Controlled drugs and public health
For the individual user, substance abuse associated with controlled drug use is usually associated with distinct morbidity and mortality. However assumptions about drug use and drug pathologies are often made by the public, their politicians and health care professionals on this basis, without relating to the complexities of substance abuse and social stability. This has lead to increased lethal violence, increased communicable-disease transmission, discrimination, forced displacement, unnecessary physical pain, and poor individual health sometimes distinctly changing at a national border. For example in Mexico, where since 2006 the military was used against drug traffickers, this was associated with a massive increase in homicides related to trafficker created violence so resulting in reduced life expectancy in the country. The economic hardship imposed on rural populations in countries like Afghanistan has been seen by some to be a factor in their instability, but more importantly their public health problems. The general safety of say opioids in acute pain is not necessarily the case with poor use in chronic pain which is likely to have been a factor in causing an epidemic of overdose deaths in the USA.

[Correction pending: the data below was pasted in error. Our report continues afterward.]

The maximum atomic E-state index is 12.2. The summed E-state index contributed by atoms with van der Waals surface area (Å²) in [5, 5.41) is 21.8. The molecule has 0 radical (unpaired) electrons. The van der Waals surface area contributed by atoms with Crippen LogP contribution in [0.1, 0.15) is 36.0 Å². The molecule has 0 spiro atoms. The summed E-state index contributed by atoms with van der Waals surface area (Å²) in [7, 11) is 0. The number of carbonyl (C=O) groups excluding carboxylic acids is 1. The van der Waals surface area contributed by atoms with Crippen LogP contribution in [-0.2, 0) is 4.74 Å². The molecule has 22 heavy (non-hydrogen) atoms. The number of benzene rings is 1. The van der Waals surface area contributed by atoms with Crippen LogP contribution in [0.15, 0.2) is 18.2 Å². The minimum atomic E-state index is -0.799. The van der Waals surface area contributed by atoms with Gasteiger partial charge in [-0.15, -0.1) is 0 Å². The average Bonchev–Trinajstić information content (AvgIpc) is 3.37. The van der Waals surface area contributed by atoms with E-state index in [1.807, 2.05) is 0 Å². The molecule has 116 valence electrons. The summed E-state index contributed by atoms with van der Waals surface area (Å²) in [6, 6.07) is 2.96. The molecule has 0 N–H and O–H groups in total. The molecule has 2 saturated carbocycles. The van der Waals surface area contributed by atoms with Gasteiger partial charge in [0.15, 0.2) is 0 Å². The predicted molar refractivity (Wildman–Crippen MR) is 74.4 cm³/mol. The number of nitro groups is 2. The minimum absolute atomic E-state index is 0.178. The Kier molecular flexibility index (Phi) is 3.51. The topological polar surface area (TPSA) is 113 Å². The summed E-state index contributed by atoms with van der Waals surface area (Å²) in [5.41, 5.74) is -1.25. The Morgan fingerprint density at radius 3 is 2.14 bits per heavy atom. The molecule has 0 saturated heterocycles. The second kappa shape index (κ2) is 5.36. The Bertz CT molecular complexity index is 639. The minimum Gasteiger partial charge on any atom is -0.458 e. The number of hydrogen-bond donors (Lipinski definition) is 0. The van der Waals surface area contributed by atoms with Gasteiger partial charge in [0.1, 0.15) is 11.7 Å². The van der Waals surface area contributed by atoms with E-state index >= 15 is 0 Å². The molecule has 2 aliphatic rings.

- ↑ Csete J, Kamarulzaman A, Kazatchkine M, Altice F, Balicki M, Buxton J, Cepeda J, Comfort M, Goosby E, Goulão J, Hart C, Kerr T, Lajous AM, Lewis S, Martin N, Mejía D, Camacho A, Mathieson D, Obot I, Ogunrombi A, Sherman S, Stone J, Vallath N, Vickerman P, Zábranský T, Beyrer C. Public health and international drug policy. Lancet (London, England). 2016 Mar 23.(Epub ahead of print) (Link to article – subscription may be required.)
- ↑ Volkow ND, McLellan AT. Opioid Abuse in Chronic Pain--Misconceptions and Mitigation Strategies. The New England journal of medicine. 2016 Mar 31; 374(13):1253-63.(Link to article – subscription may be required.)